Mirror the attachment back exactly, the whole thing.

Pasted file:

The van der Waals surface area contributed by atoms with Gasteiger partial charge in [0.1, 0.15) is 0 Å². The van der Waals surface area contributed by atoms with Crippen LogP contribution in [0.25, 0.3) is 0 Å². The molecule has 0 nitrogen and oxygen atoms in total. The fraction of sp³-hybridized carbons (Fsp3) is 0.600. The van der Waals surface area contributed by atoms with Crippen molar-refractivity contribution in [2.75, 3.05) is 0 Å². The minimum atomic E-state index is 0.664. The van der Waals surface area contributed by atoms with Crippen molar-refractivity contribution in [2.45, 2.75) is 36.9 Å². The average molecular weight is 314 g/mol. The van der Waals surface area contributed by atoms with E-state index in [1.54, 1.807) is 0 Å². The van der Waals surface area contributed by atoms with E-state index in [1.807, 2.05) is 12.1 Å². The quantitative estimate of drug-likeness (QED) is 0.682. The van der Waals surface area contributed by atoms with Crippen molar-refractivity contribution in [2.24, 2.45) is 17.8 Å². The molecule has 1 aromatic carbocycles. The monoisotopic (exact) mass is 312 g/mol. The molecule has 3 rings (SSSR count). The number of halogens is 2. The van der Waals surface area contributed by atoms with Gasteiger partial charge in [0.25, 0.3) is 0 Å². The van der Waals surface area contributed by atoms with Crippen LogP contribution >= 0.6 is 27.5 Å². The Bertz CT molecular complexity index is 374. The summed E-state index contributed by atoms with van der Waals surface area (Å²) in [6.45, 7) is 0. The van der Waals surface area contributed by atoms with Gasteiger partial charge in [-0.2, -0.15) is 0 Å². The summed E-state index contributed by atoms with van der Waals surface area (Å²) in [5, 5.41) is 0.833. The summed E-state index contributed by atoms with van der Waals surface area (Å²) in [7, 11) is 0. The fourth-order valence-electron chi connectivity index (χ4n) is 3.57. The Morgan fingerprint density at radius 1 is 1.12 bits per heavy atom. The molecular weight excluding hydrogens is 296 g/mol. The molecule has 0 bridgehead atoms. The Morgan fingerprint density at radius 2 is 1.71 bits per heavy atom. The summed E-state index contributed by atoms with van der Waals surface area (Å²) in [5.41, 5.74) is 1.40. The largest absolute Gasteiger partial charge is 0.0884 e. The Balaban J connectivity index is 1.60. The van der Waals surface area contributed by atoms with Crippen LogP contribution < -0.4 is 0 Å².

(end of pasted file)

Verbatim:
The van der Waals surface area contributed by atoms with Gasteiger partial charge in [0.1, 0.15) is 0 Å². The van der Waals surface area contributed by atoms with Crippen LogP contribution in [0.25, 0.3) is 0 Å². The molecule has 0 nitrogen and oxygen atoms in total. The fraction of sp³-hybridized carbons (Fsp3) is 0.600. The van der Waals surface area contributed by atoms with Crippen molar-refractivity contribution in [2.75, 3.05) is 0 Å². The minimum atomic E-state index is 0.664. The van der Waals surface area contributed by atoms with Crippen molar-refractivity contribution in [2.45, 2.75) is 36.9 Å². The average molecular weight is 314 g/mol. The van der Waals surface area contributed by atoms with E-state index in [1.54, 1.807) is 0 Å². The van der Waals surface area contributed by atoms with E-state index in [1.807, 2.05) is 12.1 Å². The quantitative estimate of drug-likeness (QED) is 0.682. The van der Waals surface area contributed by atoms with Crippen molar-refractivity contribution in [2.24, 2.45) is 17.8 Å². The molecule has 1 aromatic carbocycles. The monoisotopic (exact) mass is 312 g/mol. The molecule has 3 rings (SSSR count). The number of halogens is 2. The van der Waals surface area contributed by atoms with Gasteiger partial charge in [0.25, 0.3) is 0 Å². The van der Waals surface area contributed by atoms with Crippen LogP contribution >= 0.6 is 27.5 Å². The Bertz CT molecular complexity index is 374. The summed E-state index contributed by atoms with van der Waals surface area (Å²) in [6.45, 7) is 0. The van der Waals surface area contributed by atoms with Gasteiger partial charge in [-0.2, -0.15) is 0 Å². The summed E-state index contributed by atoms with van der Waals surface area (Å²) in [5, 5.41) is 0.833. The summed E-state index contributed by atoms with van der Waals surface area (Å²) in [7, 11) is 0. The fourth-order valence-electron chi connectivity index (χ4n) is 3.57. The Morgan fingerprint density at radius 1 is 1.12 bits per heavy atom. The molecular weight excluding hydrogens is 296 g/mol. The molecule has 0 bridgehead atoms. The Morgan fingerprint density at radius 2 is 1.71 bits per heavy atom. The summed E-state index contributed by atoms with van der Waals surface area (Å²) in [5.41, 5.74) is 1.40. The largest absolute Gasteiger partial charge is 0.0884 e. The Balaban J connectivity index is 1.60. The van der Waals surface area contributed by atoms with Crippen LogP contribution < -0.4 is 0 Å².